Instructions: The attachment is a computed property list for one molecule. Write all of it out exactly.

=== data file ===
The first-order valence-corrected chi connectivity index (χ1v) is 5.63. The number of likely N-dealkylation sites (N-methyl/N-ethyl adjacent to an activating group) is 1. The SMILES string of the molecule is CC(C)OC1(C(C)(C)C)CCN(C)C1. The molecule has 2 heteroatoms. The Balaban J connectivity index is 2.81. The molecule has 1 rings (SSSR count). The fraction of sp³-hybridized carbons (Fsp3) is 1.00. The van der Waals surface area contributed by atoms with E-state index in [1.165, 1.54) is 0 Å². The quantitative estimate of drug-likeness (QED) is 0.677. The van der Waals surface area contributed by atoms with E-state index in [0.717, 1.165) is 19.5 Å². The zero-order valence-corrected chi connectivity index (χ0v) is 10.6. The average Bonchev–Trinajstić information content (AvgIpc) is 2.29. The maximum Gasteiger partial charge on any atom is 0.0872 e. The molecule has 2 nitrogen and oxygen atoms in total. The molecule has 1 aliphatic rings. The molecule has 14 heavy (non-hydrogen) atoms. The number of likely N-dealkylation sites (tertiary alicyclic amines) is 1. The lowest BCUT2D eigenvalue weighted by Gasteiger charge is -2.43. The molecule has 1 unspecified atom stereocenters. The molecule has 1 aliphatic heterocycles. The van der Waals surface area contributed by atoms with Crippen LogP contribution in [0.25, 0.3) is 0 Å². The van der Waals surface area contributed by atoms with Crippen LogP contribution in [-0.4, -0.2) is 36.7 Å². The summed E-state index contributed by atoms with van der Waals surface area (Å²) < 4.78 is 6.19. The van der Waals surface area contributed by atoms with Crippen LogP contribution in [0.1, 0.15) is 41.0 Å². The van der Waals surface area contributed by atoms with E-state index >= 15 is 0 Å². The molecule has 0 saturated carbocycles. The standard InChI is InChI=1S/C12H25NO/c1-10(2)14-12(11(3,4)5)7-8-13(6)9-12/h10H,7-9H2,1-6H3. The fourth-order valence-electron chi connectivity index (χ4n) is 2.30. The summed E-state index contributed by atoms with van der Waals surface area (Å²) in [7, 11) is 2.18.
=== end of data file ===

The first-order valence-corrected chi connectivity index (χ1v) is 5.63. The number of likely N-dealkylation sites (N-methyl/N-ethyl adjacent to an activating group) is 1. The SMILES string of the molecule is CC(C)OC1(C(C)(C)C)CCN(C)C1. The molecule has 2 heteroatoms. The Balaban J connectivity index is 2.81. The molecule has 1 rings (SSSR count). The fraction of sp³-hybridized carbons (Fsp3) is 1.00. The van der Waals surface area contributed by atoms with E-state index in [1.165, 1.54) is 0 Å². The quantitative estimate of drug-likeness (QED) is 0.677. The van der Waals surface area contributed by atoms with E-state index in [0.717, 1.165) is 19.5 Å². The zero-order valence-corrected chi connectivity index (χ0v) is 10.6. The average Bonchev–Trinajstić information content (AvgIpc) is 2.29. The maximum Gasteiger partial charge on any atom is 0.0872 e. The molecule has 2 nitrogen and oxygen atoms in total. The molecule has 1 aliphatic rings. The molecule has 14 heavy (non-hydrogen) atoms. The number of likely N-dealkylation sites (tertiary alicyclic amines) is 1. The lowest BCUT2D eigenvalue weighted by Gasteiger charge is -2.43. The molecule has 1 unspecified atom stereocenters. The molecule has 1 aliphatic heterocycles. The van der Waals surface area contributed by atoms with Crippen LogP contribution in [0.25, 0.3) is 0 Å². The van der Waals surface area contributed by atoms with Crippen LogP contribution in [-0.4, -0.2) is 36.7 Å². The summed E-state index contributed by atoms with van der Waals surface area (Å²) < 4.78 is 6.19. The van der Waals surface area contributed by atoms with Crippen LogP contribution in [0.1, 0.15) is 41.0 Å². The van der Waals surface area contributed by atoms with E-state index >= 15 is 0 Å². The molecule has 0 saturated carbocycles. The standard InChI is InChI=1S/C12H25NO/c1-10(2)14-12(11(3,4)5)7-8-13(6)9-12/h10H,7-9H2,1-6H3. The fourth-order valence-electron chi connectivity index (χ4n) is 2.30. The summed E-state index contributed by atoms with van der Waals surface area (Å²) in [7, 11) is 2.18.